If you're looking for the OK to overindulge this holiday season and get back on track in January, you won't find it from trainer Bob Greene, who became a household name as Oprah Winfrey's trainer and his many appearances on her show over the years. The author of The Best Life Diet explains how to "rewire" yourself this holiday season (and hopefully forever), why exercise is just like brushing your teeth, and what annual tradition he absolutely hates … and you should, too!
Why do so many people have trouble with diet and exercise this time of year?
It's almost baked in that it's the holidays. It's kind of a license to say that you're busy and miss your workouts and also very much a license to center around food and overindulge. So I think we need to re-look at it. We overemphasize food. The truth is, in many ways that takes away from the holiday celebrations. Aren't they really about connecting with people?
What are your thoughts on New Year's resolutions -- they so often involve a commitment to healthier eating or a better fitness regime. Can that be a good thing?
I hate them. I don't believe in them. For some people it jumpstarts something, but it only jumpstarts until the end of January. I almost feel like it's admitting that, "Oh, this is a season I cannot take care of myself." And it just doesn't make sense. And so we wind up gearing up for motivating ourselves at the first of the year and giving this license to miss workouts. And it's really about not valuing your health and well-being as your top priority. For me, the first of the year is no different than July 15th.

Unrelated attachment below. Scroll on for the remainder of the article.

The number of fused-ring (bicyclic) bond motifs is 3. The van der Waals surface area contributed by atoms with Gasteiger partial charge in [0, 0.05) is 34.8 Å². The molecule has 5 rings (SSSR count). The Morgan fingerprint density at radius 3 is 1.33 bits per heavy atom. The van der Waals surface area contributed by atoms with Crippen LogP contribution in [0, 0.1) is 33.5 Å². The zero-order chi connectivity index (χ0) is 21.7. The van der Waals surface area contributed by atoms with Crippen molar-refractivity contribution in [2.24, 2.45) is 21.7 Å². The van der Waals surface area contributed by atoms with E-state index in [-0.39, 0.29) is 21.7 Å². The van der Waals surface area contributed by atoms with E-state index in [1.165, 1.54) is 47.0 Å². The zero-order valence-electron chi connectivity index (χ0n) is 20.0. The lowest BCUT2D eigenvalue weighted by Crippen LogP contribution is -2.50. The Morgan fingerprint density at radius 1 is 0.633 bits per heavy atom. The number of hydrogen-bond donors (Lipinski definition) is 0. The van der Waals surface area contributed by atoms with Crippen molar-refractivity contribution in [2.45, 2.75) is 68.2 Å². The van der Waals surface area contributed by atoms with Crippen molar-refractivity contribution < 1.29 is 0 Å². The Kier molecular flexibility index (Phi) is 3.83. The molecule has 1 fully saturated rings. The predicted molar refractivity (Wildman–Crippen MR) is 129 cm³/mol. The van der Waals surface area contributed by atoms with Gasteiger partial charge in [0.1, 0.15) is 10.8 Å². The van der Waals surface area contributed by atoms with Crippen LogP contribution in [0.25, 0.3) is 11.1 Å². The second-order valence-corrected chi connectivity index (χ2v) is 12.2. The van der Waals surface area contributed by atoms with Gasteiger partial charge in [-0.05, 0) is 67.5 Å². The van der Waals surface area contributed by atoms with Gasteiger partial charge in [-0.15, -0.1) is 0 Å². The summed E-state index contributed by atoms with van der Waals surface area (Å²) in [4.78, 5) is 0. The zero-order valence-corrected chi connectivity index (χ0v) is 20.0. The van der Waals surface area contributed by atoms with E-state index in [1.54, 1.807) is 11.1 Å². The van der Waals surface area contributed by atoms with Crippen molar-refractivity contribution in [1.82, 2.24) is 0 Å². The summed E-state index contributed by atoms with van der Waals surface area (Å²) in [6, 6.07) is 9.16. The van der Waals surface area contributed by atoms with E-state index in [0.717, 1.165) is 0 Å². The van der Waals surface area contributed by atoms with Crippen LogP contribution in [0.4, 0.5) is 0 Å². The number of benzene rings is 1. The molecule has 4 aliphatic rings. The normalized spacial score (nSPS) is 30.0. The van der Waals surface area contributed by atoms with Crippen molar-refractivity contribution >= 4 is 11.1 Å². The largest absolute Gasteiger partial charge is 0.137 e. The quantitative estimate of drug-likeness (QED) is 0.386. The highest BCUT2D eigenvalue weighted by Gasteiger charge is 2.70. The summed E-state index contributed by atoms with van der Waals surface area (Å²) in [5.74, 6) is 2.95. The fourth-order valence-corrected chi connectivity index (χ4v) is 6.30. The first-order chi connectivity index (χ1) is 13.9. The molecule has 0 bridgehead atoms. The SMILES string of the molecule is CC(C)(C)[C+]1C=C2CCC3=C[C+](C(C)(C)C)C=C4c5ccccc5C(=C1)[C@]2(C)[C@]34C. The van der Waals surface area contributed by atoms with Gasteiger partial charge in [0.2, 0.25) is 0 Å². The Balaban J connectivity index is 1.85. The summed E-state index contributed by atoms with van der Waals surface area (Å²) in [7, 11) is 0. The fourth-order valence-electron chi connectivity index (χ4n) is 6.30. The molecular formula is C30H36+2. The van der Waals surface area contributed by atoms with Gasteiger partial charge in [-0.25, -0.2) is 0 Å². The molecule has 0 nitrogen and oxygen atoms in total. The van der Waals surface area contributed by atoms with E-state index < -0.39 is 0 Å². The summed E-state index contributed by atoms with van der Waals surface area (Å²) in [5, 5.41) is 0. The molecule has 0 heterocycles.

What can people do to make sure they don't fall off the wagon over the holidays?
There's a connotation … that holiday meals are much less healthy. And they're really not. They're some of the healthiest meals. A traditional turkey dinner, if it's done right, is a very healthy dinner. And the irony is it's this license that so many people really want, so they can say "Oh, yeah, I'll get on the bandwagon January 1st and I'll go to the gym." So rewiring [your way of thinking] is the first thing. And I'm coming from a place of doing this over 30 years, and I see who is successful and who isn't.
So who's successful?
The people that are successful rewire themselves. They do the tough thing. It's no longer, "Oh, God, I've got to exercise. I've got to do it in the morning." No, it's "I can't wait. I wouldn't think of giving that up. It makes me feel better."
So how do the rest of us get "rewired"?
Start with your exercise, always. Don't negotiate your exercise. It's a normal health habit. It … might be something you hate to do, but don't negotiate it. It's part of every day. And it doesn't switch because you have this meeting. You just adjust your schedule. You wake up earlier. You figure out a way, but you don't negotiate it. It's part of your life. How come we don't have to talk people into brushing their teeth? Nobody actually loves it. Most people don't look forward to it. But you do it.
You focus a lot on the other benefits from exercise, other than just looking good. Talk about those.